World Bank draws a new-ish extreme poverty line

An employee drinks from a faucet at NUAC Farm in Northern Uganda. (Credit: USAID/Morgana Wingard)

The World Bank made recent headlines with a report showing the number of people living in extreme poverty will dip below 10 percent this year. It is a historic achievement, but one that comes alongside a very important shift in how the Bank defines extreme poverty. And it matters a lot when countries just formalized the goal of ending extreme poverty by 2030.

Gone is the $1.25 a day extreme-poverty line, replaced by $1.90 per day. The subtle change is meant to reflect the rate of inflation, according to the Bank. While it is higher than before, the amount someone can buy living on that much is the same as $1.25 a day in 2005 prices. The change is in purchasing power.

In simpler terms the poverty line didn’t go up, says the World Bank, it simply caught up with the times. And even with the higher number, extreme poverty is still falling.

Using the updated data, the number of people living in extreme poverty fell from 902 million (12.8 percent of the population) in 2012 to 702 million (9.6 percent) this year. But even looking just at incomes shows that while extreme poverty is falling, bad-but-not-quite-extreme poverty is decreasing slowly.

The extreme-poverty line exists as a measure for determining progress toward a set goal. Changing the line to adjust with purchasing power also transforms the once-steady line that was impossible to achieve to something that is attainable.

“Ultimately, picking a poverty line is pretty arbitrary,” explain Charles Kenny and Justin Sandefur, of the Center for Global Development, in Vox.

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“The main virtue of the line the World Bank has picked is political: It keeps the total number of global poor roughly where it was last month when world leaders at the U.N. signed up to eradicate poverty by 2030. But it did so by moving the line quite a bit. In the future, it’d be nice to have a measure of poverty that doesn’t swing wildly – or necessitate a change in methodology – every time exchange rates move.”

Still, better data are needed to know the incomes of the world’s poor and what that money gets them in their respective countries.

“When global organizations set global goals, we have to be able to compare progress across countries using a common measure, treating the absolute poor in one country the same as in another,“ said Ana Revenga, senior director of the World Bank’s poverty and equity global practice, in a news release.

The new line accomplishes that goal. Though it is burdened with the inability to truly capture the problems experienced by the world’s extreme poor. Income does not measure things like access to clean water, quality education and child mortality. There are strong connections with wealth, but getting a family across the $1.90-a-day line is not too helpful if the local health clinic is unable to treat their child with pneumonia.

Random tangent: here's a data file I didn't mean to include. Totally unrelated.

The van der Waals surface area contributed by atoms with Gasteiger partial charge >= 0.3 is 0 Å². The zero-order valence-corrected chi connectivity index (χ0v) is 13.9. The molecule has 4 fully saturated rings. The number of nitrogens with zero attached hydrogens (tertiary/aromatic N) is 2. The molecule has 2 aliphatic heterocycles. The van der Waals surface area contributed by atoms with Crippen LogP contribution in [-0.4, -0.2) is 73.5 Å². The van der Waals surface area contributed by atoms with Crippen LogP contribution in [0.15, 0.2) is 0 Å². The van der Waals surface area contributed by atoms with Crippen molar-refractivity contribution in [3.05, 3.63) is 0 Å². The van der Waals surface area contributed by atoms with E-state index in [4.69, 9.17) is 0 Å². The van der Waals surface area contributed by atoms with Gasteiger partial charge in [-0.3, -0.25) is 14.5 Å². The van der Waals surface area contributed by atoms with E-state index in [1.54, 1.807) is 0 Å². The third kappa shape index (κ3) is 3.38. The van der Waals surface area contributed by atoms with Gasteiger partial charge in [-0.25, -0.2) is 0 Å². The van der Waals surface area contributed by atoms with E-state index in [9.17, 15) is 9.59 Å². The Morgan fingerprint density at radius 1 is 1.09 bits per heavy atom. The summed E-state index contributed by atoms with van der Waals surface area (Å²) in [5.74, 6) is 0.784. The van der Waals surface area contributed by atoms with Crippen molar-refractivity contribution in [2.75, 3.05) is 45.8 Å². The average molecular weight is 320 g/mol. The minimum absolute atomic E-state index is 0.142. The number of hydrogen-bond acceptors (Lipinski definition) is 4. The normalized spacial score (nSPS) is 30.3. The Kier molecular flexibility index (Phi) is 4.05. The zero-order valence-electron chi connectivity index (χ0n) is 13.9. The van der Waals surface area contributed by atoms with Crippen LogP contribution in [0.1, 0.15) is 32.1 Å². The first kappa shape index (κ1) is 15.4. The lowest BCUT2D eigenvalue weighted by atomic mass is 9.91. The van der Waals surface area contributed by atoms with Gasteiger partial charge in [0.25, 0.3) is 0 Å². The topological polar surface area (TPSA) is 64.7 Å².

One alternative is the Multidimensional Poverty Index, produced by the Oxford Poverty and Human Development Initiative and the United Nations Development Program. It uses 10 indicators, such as years of schooling and nutrition, to measure acute poverty. It finds that 1.6 billion people living in multidimensional poverty – more than twice the number living below the World Bank’s extreme-poverty line.

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And while the numbers differ, there are major points of convergence. Using both measures, the majority of the world’s poor now live in middle-income countries. Countries like China and India have the majority of the world’s poor and they are also places where the majority of poverty elimination has occurred in the past 20 years. Progress in Sub-Saharan Africa is much slower, but still heading to zero.

“Most of the very poorest worldwide are able to buy more of what they need than they could 10 or 20 years ago. Perhaps the extreme poverty line is fuzzier than we thought, but the progress against extreme poverty remains clear,” say Kenny and Sandefur.

And despite all this, the World Bank is just as optimistic about ending extreme poverty. And there is good reason. No matter how you look at it, there are increasingly fewer people living in extreme poverty.

“This is the best story in the world today – these projections show us that we are the first generation in human history that can end extreme poverty,” said World Bank head Jim Kim, in a news release.

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Tom Murphy

Tom Murphy is a New Hampshire-based reporter for Humanosphere. Before joining Humanosphere, Tom founded and edited the aid blog A View From the Cave. His work has appeared in Foreign Policy, the Huffington Post, the Guardian, GlobalPost and Christian Science Monitor. He tweets at @viewfromthecave. Contact him at tmurphy[at]humanosphere.org.